Failed North Korean Assassin Assimilates in the South
HIS fatal mistake, the North Korean commando soon came to realize, was not killing the South Korean villagers when he had the chance. The orders were clear, if he and his fellow assassins came upon any civilians: kill them immediately, bury them and get on with the mission to slip into Seoul and kill the president.
But this was late January, the high-mountain ground was frozen, and Kim Shin-jo, a 27-year-old special forces lieutenant, did not want to go to the effort of digging graves. Instead he warned the villagers, encountered one night during the journey from the North, not to go to the authorities, after which he and his men continued on toward the Blue House, the presidential residence.
But the villagers ignored the warning and went straight to the police, who then alerted the military. “That was when it all began to unravel,” Mr. Kim said.
Dressed as South Korean soldiers, the 31 Communist commandos dodged their pursuers for three days, talked their way through various checkpoints and got to within a few hundred yards of the Blue House, where they were finally confronted. It was late morning, Jan. 21, 1968.
A ferocious gun battle broke out, and dozens of South Korean troops and civilians were killed. A school bus reportedly was caught in the cross-fire, and three American soldiers also were killed.
As the North Korean raiding party scattered and retreated northward, hunted for more than a week, all but two of the attackers committed suicide or were killed. One survivor was a commando who got back safely to the North and later became a general. The other was Mr. Kim.
AFTER a year of interrogation, he was surprised to receive a pardon, apparently because he was found not to have fired his gun. He had assumed he would be executed. After that he was reborn, first as a South Korean citizen and then as a Presbyterian minister. He met his wife a year after his release — she is the one who turned him to Christianity — and they now have two grown children. Mr. Kim said his church outside Seoul had 70,000 members, making it the largest Presbyterian congregation in the world. He is one of 80 pastors there.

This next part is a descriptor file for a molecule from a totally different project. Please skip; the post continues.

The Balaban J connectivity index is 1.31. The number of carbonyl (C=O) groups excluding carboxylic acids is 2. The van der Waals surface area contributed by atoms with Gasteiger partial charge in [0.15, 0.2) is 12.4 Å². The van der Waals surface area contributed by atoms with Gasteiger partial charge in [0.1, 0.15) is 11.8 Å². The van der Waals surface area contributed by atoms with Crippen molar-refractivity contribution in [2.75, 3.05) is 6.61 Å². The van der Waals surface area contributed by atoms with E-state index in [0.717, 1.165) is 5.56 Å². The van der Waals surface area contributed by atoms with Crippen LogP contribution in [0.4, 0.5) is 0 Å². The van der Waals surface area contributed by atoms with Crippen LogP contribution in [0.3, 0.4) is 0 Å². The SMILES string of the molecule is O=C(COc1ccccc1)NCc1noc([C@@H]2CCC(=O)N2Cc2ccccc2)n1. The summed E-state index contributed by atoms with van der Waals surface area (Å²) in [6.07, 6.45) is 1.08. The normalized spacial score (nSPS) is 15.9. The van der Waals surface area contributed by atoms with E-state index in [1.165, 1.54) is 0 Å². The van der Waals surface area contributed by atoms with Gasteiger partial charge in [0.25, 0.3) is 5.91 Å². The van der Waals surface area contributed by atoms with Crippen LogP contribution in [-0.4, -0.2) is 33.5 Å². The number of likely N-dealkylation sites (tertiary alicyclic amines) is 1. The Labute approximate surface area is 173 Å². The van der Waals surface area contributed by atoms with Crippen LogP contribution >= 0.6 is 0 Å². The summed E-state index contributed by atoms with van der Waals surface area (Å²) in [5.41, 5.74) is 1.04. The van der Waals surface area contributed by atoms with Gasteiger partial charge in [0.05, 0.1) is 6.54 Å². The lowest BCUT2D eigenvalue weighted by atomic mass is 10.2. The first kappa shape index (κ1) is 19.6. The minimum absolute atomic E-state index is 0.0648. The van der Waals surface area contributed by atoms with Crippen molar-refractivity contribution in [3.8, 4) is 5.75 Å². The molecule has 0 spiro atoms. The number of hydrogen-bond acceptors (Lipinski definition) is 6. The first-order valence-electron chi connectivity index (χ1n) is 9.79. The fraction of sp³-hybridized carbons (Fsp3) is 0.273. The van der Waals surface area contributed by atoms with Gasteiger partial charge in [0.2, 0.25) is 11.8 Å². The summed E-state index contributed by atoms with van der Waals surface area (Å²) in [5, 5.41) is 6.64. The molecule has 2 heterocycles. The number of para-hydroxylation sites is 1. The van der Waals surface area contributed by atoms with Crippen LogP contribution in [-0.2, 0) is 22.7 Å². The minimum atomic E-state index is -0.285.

The South Korean president Lee Myung-bak, recently appointed Mr. Kim, 69, to be a human rights adviser to the governing Grand National Party.
Oddly, one of the leaders of the party, and its presumptive candidate for president in 2012, is Park Geun-hye, the daughter of the late president Park Chung-hee — the very man that Mr. Kim was sent to kill in 1968. (Mr. Park was assassinated by his own spy chief, in 1979.)
Mr. Kim and Mrs. Park met for the first time only two months ago, at the funeral of a high-ranking North Korean defector. Mr. Kim had never sent her an apology for trying to kill her father, nor did he think to apologize at the funeral, he said, “because she was so immediately glad to see me.”
“She took my hand and was so warm to me,” he said. “I think she sees me as part of the team. She likes me.”
In the wake of the North Korean artillery attack last month on Yeonpyeong Island in South Korea, which killed two marines and two civilians, Mr. Kim has openly called for a new military readiness in South Korea, along with a harder line and a deeper suspicion toward his former homeland.
“A whole village was bombed to the point of no return, and aside from a few who want to retaliate, the rest of the country is not ready, discipline-wise,” he said. “South Korea is above North Korea in everything except discipline. If there’s a war, and it comes down to psychology, they would still win.”
He favors a total cutoff of aid to the North, including humanitarian food deliveries by the United Nations, as well as long stints of obligatory military service for young South Koreans. A decade of conciliation toward the North, he said, has made the South too complacent.
“People here are numb to the seriousness, especially people under 50,” Mr. Kim said, getting visibly agitated, and not just from a large mug of late-afternoon coffee with two sugars. “We need to be like the Israelis, where the whole population is on the same page.”
There has been deep public outrage here because civilians were killed on Yeonpyeong, and it was widely suggested that these were the first civilian casualties in the decades of North-South clashes. Many people, either forgetting their own history or being unaware of it, insisted that the North had “upped the ante” by attacking civilians for the first time.
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